From large lakes where fish populations thrive to running rivers that generate electricity, freshwater ecosystems supply our world with critical food, water, and power. With a changing climate and projected environmental changes, little is known about the potential impacts these changes may bring to communities. Enhancing the sustainability of these essential freshwater resources by developing a dynamic workforce is necessary in the face of change.
There is an urgent need for scientists from a range of disciplines to work together in innovative ways to solve problems. The Future Rivers Initiative, a new organization in EarthLab, aims to build a culturally-aware STEM workforce fluent in state-of-the-art quantitative approaches that will be necessary for sustaining food-energy-water (FEW) services in large river ecosystems. The Future Rivers training program will support up to 60 trainees as they prepare to effectively safeguard freshwater ecosystem services for a growing world population.
Graduate training that breaks down barriers
“How do we take the perspectives of all of these complementary but different disciplines here at the University of Washington?” asked Gordon Holtgrieve, associate professor for the School of Aquatic and Fishery Sciences. “We have engineering, forest science, fisheries, landscape architecture, geosciences, and more. How do we take those disciplines and use each of their strengths to solve problems around freshwater sustainability?”
To address this question, Holtgrieve recruited faculty from across the University to create Future Rivers. This National Science Foundation supported graduate training program at the University of Washington focuses on building collaborative bridges between disciplines to think outside-the-box when it comes to building a foundation of freshwater sustainability.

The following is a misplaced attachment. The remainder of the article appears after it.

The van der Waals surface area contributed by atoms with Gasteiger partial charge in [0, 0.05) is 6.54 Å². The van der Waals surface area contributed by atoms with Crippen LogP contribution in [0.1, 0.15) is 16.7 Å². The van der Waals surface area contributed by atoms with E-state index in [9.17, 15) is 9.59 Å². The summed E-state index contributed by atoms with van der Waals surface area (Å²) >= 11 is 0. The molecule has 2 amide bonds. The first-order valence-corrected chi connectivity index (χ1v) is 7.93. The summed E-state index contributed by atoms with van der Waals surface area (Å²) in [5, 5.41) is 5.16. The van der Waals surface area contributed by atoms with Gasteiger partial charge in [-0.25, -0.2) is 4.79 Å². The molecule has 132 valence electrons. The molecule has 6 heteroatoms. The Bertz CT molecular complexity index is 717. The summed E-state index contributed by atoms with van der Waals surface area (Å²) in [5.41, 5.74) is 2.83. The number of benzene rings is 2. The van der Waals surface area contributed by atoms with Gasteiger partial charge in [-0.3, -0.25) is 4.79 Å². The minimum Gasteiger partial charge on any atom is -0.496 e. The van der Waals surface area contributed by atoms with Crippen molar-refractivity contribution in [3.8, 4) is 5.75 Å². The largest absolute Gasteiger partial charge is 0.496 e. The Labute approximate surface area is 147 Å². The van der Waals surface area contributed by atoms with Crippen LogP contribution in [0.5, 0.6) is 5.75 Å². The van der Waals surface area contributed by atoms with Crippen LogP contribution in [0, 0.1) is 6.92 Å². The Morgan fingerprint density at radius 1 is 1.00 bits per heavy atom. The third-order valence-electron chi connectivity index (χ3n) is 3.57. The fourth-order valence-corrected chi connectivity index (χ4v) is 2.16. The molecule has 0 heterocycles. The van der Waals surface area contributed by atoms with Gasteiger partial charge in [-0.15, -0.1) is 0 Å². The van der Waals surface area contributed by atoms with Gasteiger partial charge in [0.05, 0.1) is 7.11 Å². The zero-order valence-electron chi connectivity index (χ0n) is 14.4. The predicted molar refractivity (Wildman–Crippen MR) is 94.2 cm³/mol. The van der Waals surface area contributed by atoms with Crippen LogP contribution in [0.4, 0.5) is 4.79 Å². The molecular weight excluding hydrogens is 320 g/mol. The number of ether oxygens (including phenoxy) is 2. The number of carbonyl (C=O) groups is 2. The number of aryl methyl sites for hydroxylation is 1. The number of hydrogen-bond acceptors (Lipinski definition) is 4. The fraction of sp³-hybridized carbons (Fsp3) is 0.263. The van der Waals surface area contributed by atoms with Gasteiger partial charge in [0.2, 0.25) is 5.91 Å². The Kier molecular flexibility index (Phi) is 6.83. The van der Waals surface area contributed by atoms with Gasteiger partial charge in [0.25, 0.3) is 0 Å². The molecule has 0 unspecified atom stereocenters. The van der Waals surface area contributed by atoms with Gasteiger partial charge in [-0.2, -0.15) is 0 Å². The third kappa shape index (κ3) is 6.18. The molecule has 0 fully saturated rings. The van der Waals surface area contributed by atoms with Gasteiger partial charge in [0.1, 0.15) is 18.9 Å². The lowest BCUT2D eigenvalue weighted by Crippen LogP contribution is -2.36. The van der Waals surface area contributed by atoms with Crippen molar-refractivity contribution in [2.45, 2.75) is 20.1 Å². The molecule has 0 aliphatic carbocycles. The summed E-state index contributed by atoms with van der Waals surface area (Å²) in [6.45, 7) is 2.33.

“The students here at the university really made this happen. Our students voiced that they want to gain skills around data science while connecting with people outside of their discipline,” says Holtgrieve. “These students want to learn more about communication and issues of inclusivity and culture in STEM. Future Rivers was designed and pursued in order to meet this request.”
Building a workforce of the future
Students accepted into the program will get to experience data science courses, science communication trainings, STEM inclusivity workshops, and social gatherings along with professional networking.
As an EarthLab initiative, students will learn to work in applied ways within career fields outside of academia. Future Rivers is creating a solid foundation that connects academic government and industry partners when addressing freshwater issues.
“Enduring solutions to complex environmental challenges usually come from multiple disciplines and sectors cooperating and using actionable science,” explains Ben Packard, EarthLab’s executive director. “EarthLab is thrilled to welcome Future Rivers and to help build the workforce of the future, competent in transdisciplinary work and prepared for careers in a variety of roles.”
As the program moves forward and prepares for its first cohort of students in Fall 2020, the team hopes this program will equip students with the skills and experiences needed to conduct science in an innovative way.
“The metric of success is coming up with new and interesting ways to do science with an interdisciplinary approach,” explains Holtgrieve. “This is the goal for each of our students to achieve and take with them throughout their careers.”
Application and program details
Graduate students interested in the Future Rivers program are encouraged to apply in January 2020. For more Future Rivers program details, please visit earthlab.uw.edu/program-details.